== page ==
# A SOMEWHAT MORE COMPLEX FLOATER VALUATION MODEL

The simple model in the previous section valued the FRN on a coupon reset date and used the current observation of the reference rate for all future rates. Now we want to consider valuation on a date between interest payments and to allow for some shape to the yield curve. In particular, future cash flows are discounted at a long-term rate, not at the current money market rate. Relaxing these assumptions makes the model somewhat more complex and realistic, but still some accommodations need to be made to keep it tractable. Where possible, the notation follows what has been used in earlier chapters.

Consider a floating-rate note that resets its interest rate PER times per year. As of the beginning of the current period (date 0), the floater has Z years to maturity, or a total of PER *Z periods. Let R0 denote the reference index rate set for date 0 and QM the quoted margin that is added to the reference rate to get the interest payment. Interest is paid in arrears at the end the period, T days later. The interest payment (INT) is (R0 + QM) * (T/Year) * EV, where Year is the assumed number of days in the year and EV is the face (or par) value on the note.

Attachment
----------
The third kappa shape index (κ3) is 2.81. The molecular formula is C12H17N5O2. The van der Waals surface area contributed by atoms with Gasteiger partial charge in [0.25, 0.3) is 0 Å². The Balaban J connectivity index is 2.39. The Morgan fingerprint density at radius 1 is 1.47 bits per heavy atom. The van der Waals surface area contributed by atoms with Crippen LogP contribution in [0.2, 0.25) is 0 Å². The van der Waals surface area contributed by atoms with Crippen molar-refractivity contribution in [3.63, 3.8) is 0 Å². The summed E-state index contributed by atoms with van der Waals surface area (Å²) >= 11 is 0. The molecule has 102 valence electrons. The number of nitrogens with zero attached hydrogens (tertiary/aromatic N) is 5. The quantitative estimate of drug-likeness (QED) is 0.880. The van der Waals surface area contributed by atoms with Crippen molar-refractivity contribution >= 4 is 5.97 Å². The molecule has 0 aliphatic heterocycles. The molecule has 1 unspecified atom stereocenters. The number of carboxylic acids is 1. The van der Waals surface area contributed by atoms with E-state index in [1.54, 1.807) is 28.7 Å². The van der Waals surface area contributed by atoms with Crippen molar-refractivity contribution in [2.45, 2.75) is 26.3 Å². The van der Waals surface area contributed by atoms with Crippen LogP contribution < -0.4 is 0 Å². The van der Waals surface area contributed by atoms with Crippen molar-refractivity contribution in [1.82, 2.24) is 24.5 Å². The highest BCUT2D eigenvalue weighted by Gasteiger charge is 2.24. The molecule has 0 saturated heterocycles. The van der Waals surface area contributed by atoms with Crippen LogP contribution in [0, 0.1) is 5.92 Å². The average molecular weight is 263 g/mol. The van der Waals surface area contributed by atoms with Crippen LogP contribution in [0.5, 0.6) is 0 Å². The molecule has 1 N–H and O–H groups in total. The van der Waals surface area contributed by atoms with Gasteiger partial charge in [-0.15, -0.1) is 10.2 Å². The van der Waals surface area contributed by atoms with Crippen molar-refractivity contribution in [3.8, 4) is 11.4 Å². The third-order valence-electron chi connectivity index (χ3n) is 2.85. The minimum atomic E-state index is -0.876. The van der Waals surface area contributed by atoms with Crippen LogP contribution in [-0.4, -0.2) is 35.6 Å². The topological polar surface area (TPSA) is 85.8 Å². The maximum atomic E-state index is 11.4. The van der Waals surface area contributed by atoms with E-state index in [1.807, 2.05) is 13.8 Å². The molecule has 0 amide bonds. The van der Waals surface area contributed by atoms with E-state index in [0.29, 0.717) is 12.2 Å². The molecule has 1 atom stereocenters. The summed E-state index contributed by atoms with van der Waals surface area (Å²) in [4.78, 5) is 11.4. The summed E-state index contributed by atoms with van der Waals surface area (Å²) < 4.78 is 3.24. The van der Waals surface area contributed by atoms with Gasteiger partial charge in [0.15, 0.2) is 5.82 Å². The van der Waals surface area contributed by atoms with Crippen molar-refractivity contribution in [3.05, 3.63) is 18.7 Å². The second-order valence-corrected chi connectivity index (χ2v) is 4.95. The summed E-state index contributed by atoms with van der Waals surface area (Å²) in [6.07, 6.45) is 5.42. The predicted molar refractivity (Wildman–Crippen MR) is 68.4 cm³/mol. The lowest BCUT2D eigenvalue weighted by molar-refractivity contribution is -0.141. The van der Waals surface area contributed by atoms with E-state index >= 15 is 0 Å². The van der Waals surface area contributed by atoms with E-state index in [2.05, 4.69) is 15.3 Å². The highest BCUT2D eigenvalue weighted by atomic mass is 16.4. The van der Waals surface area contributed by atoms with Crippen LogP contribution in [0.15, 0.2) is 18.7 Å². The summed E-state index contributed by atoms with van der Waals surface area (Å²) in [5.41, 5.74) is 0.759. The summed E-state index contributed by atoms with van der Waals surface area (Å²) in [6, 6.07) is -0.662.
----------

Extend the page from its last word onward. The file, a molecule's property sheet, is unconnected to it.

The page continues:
Assume that the floater is priced for settlement on some date t in the current period. The fraction t/T of the period has gone by, and 1 – t/T remains. Let DM represent the fixed margin (i.e., the discount margin) that is required by investors as of date t for the note to trade at its par value on date 1 at the end of the current period. The total value of the FRN on date 1 is the interest payment that is determined on date 0 plus the price of the note on that date. That price is the par value plus the present value of the annuity representing the difference between DM and QM. Tet y be the appropriate interest rate per period for discounting that annuity. As of date 1, there are PER *Z – 1 periods remaining until maturity.

The present value of the annuity as of date 1 is denoted PVANN and defined to be: (7.4)